The 21 Benefits of Being a Toastmaster
Just a simple enumeration:
- Communication skills – communication is a catalyst for change. Communication allows people to express what they want. Communication skills give you power to direct those you have influence over and to persuade those who have influence over you. TM is all about communication.
- Organization skills – organization allows an individual or group to accomplish a task in less time and more effectively for greater results or more profit. When thoughts are organized, actions can be decisive and procedure is clear. TM develops organization through speech-writing and coordinating meetings.
- Leadership skills – an effective leader leads a group to a specific result. TM gives you leadership experience in regular club roles, as an officer, and as committee chairs.
- Observation skills – observation skills gives you an edge in decision making. In TM, you exercise observation skills by doing evaluations, being evaluated, and watching others evaluate, helping you develop objectivity, versus emotion and opinion.
- Listening skills – listening is a key part of the communication process. In TM, you enhance your listening skills by giving evaluations and by participating as an audience member.
- Social skills – TM gatherings give you the opportunity to develop or improve social skills. They can help make you comfortable in social settings through repetition and familiarity with others.
- Planning skills – planning requires vision; it’s preparation for the future. Everything involves a plan in TM.
- Focus skills – the sharper the focus, the more pure and expedient the results. TM demands focus in a 5-7 minute speech instead of rambling for 20. Learning to focus carries over to other areas of your life.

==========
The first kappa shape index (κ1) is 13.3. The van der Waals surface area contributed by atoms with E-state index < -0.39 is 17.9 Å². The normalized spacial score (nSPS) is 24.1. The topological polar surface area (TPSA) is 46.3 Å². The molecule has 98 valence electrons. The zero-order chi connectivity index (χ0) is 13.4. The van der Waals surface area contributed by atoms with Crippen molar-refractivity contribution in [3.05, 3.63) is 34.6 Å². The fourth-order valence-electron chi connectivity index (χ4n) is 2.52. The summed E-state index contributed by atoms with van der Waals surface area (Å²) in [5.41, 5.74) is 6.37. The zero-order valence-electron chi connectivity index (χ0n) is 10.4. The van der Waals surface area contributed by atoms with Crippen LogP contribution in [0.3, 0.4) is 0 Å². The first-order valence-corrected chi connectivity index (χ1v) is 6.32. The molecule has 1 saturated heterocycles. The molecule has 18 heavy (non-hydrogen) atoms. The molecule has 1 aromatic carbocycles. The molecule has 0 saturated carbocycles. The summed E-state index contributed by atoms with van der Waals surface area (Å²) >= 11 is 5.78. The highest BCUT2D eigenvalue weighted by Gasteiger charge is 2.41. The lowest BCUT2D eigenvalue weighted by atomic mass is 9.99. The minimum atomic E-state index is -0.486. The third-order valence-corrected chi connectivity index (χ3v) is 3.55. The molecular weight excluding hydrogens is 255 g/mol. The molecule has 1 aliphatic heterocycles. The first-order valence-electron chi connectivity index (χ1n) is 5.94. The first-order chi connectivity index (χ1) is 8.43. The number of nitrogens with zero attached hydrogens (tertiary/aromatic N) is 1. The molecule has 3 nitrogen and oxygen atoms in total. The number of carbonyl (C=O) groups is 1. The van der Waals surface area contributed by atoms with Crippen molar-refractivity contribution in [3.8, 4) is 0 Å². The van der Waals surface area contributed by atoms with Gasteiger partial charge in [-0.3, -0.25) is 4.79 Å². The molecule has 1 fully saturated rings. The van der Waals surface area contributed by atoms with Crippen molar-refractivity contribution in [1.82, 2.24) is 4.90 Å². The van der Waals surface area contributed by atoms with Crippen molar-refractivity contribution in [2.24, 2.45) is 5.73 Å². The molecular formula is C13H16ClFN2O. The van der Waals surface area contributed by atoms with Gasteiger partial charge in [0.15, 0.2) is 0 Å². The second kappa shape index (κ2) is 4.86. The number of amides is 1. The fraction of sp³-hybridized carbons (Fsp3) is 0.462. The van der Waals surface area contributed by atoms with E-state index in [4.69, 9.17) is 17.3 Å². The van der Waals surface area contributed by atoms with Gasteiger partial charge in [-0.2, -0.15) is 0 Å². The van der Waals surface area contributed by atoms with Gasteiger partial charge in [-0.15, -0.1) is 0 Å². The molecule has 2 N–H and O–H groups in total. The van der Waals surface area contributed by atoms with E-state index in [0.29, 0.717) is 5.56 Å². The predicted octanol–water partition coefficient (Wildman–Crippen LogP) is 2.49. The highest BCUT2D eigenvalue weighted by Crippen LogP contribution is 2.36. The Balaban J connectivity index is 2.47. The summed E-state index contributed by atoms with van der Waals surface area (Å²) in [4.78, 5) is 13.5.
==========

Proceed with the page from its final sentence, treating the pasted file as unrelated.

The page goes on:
- Public speaking skills – TM IS public speaking. As you learn to speak in a public forum, your opportunity for leadership grows.
- Teamwork skills – you may be on a team, but you may not be a team player. Protocol is a critical part of the TM training. Recognizing a leader in any situation helps establish the team.
- Decision-making skills – many of us make decisions in our jobs that affect a number of people. TM provides opportunities to refine your decision-making skills by leading a meeting, being on a committee or serving as an officer.
- Building confidence – the greatest benefit of being a TM is the confidence you gain by overcoming your fear of public speaking. This confidence will carry over into other parts of your life.
- Support group – you cannot fail at a TM meeting. Club members have empathy for each other as we all learn new skills. Members provide valuable feedback in an uncritical environment.
- Humility training – no matter how effective you become at communicating or leading you are always being evaluated. Since none of us are perfect, the training always reminds us and points to needed areas of improvements.
- Success rub off – as a TM, you are rubbing elbows with others who may be more successful than you. Birds of a feather flock together, and their success will rub off on you.
- Competition – competition is healthy because it calls the standard ever upward. TM recognizes several best performances at the club level. Annual contests provide opportunity to compete, which pushes us all to strive for a better performance.
- Platform for ideas – TM allows us to develop thoughts or convictions. It gives us a practice lab to experiment with ways of communicating our messages.
- Impromptu thinking and speaking – TM specializes in “think on your feet” training. Knowing how to think fast in a tense situation and remain poised is invaluable.
- Friendships – TM is conducive to building friendships. Working with others on committees or in contests brings people together.
- Sense of belonging – a basic psychological need is to belong. TM creates that sense of community at all levels.
- Writing skills – writing is a big part of speech preparation. Writing and rewriting speeches develops your ability to communicate with the written word, which often serves to define our thoughts.
adapted by D. Watt, after Eric Tryon